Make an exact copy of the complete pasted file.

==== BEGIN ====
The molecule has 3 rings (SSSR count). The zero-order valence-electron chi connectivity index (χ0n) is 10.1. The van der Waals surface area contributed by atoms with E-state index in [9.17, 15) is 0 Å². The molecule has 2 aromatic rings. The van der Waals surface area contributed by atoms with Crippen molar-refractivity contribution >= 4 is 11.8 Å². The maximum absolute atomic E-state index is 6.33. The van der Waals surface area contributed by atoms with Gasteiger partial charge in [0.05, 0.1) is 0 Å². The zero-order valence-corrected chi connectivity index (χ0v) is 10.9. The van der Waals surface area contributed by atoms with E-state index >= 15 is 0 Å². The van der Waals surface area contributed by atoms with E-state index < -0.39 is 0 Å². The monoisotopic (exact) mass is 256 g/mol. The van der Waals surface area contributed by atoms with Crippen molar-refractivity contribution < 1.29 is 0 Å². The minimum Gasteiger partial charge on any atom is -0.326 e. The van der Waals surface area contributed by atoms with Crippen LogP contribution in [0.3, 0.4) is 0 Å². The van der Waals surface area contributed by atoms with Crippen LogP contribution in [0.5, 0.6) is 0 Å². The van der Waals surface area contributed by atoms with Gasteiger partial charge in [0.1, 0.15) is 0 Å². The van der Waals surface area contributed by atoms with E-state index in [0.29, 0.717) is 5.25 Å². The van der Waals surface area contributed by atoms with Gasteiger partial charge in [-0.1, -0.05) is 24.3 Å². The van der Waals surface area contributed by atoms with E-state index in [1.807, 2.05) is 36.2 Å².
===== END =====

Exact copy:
The molecule has 3 rings (SSSR count). The zero-order valence-electron chi connectivity index (χ0n) is 10.1. The van der Waals surface area contributed by atoms with E-state index in [9.17, 15) is 0 Å². The molecule has 2 aromatic rings. The van der Waals surface area contributed by atoms with Crippen molar-refractivity contribution >= 4 is 11.8 Å². The maximum absolute atomic E-state index is 6.33. The van der Waals surface area contributed by atoms with Gasteiger partial charge in [0.05, 0.1) is 0 Å². The zero-order valence-corrected chi connectivity index (χ0v) is 10.9. The van der Waals surface area contributed by atoms with E-state index >= 15 is 0 Å². The van der Waals surface area contributed by atoms with E-state index < -0.39 is 0 Å². The monoisotopic (exact) mass is 256 g/mol. The van der Waals surface area contributed by atoms with Crippen molar-refractivity contribution < 1.29 is 0 Å². The minimum Gasteiger partial charge on any atom is -0.326 e. The van der Waals surface area contributed by atoms with Crippen LogP contribution in [0.3, 0.4) is 0 Å². The van der Waals surface area contributed by atoms with Crippen LogP contribution in [0.5, 0.6) is 0 Å². The van der Waals surface area contributed by atoms with Gasteiger partial charge in [0.1, 0.15) is 0 Å². The van der Waals surface area contributed by atoms with E-state index in [0.29, 0.717) is 5.25 Å². The van der Waals surface area contributed by atoms with Gasteiger partial charge in [-0.1, -0.05) is 24.3 Å². The van der Waals surface area contributed by atoms with E-state index in [1.807, 2.05) is 36.2 Å².